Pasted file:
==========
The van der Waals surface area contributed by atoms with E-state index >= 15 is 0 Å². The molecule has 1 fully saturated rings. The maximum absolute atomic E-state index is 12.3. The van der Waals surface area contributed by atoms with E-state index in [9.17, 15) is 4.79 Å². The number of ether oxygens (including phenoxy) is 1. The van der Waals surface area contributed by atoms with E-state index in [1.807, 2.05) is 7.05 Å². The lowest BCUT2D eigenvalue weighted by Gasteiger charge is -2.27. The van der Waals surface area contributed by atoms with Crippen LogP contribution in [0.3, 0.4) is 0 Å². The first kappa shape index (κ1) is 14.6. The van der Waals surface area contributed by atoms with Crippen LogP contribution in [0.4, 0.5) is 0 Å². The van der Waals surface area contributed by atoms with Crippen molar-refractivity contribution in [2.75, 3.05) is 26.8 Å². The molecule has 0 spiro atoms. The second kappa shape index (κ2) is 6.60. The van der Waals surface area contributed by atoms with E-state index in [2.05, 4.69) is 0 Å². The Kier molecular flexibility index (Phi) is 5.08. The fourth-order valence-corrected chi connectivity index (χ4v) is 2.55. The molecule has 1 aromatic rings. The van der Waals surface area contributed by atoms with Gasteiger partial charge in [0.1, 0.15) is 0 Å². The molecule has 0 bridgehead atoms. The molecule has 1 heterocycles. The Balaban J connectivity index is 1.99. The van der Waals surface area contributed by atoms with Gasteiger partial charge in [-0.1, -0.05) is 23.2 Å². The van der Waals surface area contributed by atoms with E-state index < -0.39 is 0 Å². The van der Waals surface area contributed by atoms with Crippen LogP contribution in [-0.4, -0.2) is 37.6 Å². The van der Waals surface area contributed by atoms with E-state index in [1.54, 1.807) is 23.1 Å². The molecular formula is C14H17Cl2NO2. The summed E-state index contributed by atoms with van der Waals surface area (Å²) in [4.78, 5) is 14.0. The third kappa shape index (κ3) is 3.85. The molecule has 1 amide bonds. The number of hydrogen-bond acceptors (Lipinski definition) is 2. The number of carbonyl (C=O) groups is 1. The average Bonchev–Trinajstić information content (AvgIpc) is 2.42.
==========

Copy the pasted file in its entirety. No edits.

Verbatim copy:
The van der Waals surface area contributed by atoms with E-state index >= 15 is 0 Å². The molecule has 1 fully saturated rings. The maximum absolute atomic E-state index is 12.3. The van der Waals surface area contributed by atoms with E-state index in [9.17, 15) is 4.79 Å². The number of ether oxygens (including phenoxy) is 1. The van der Waals surface area contributed by atoms with E-state index in [1.807, 2.05) is 7.05 Å². The lowest BCUT2D eigenvalue weighted by Gasteiger charge is -2.27. The van der Waals surface area contributed by atoms with Crippen LogP contribution in [0.3, 0.4) is 0 Å². The first kappa shape index (κ1) is 14.6. The van der Waals surface area contributed by atoms with Crippen LogP contribution in [0.4, 0.5) is 0 Å². The van der Waals surface area contributed by atoms with Crippen molar-refractivity contribution in [2.75, 3.05) is 26.8 Å². The molecule has 0 spiro atoms. The second kappa shape index (κ2) is 6.60. The van der Waals surface area contributed by atoms with E-state index in [2.05, 4.69) is 0 Å². The Kier molecular flexibility index (Phi) is 5.08. The fourth-order valence-corrected chi connectivity index (χ4v) is 2.55. The molecule has 1 aromatic rings. The van der Waals surface area contributed by atoms with Gasteiger partial charge in [0.1, 0.15) is 0 Å². The molecule has 0 bridgehead atoms. The molecule has 1 heterocycles. The Balaban J connectivity index is 1.99. The van der Waals surface area contributed by atoms with Gasteiger partial charge in [-0.1, -0.05) is 23.2 Å². The van der Waals surface area contributed by atoms with E-state index < -0.39 is 0 Å². The van der Waals surface area contributed by atoms with Crippen LogP contribution in [-0.4, -0.2) is 37.6 Å². The van der Waals surface area contributed by atoms with E-state index in [1.54, 1.807) is 23.1 Å². The molecular formula is C14H17Cl2NO2. The summed E-state index contributed by atoms with van der Waals surface area (Å²) in [4.78, 5) is 14.0. The third kappa shape index (κ3) is 3.85. The molecule has 1 amide bonds. The number of hydrogen-bond acceptors (Lipinski definition) is 2. The number of carbonyl (C=O) groups is 1. The average Bonchev–Trinajstić information content (AvgIpc) is 2.42.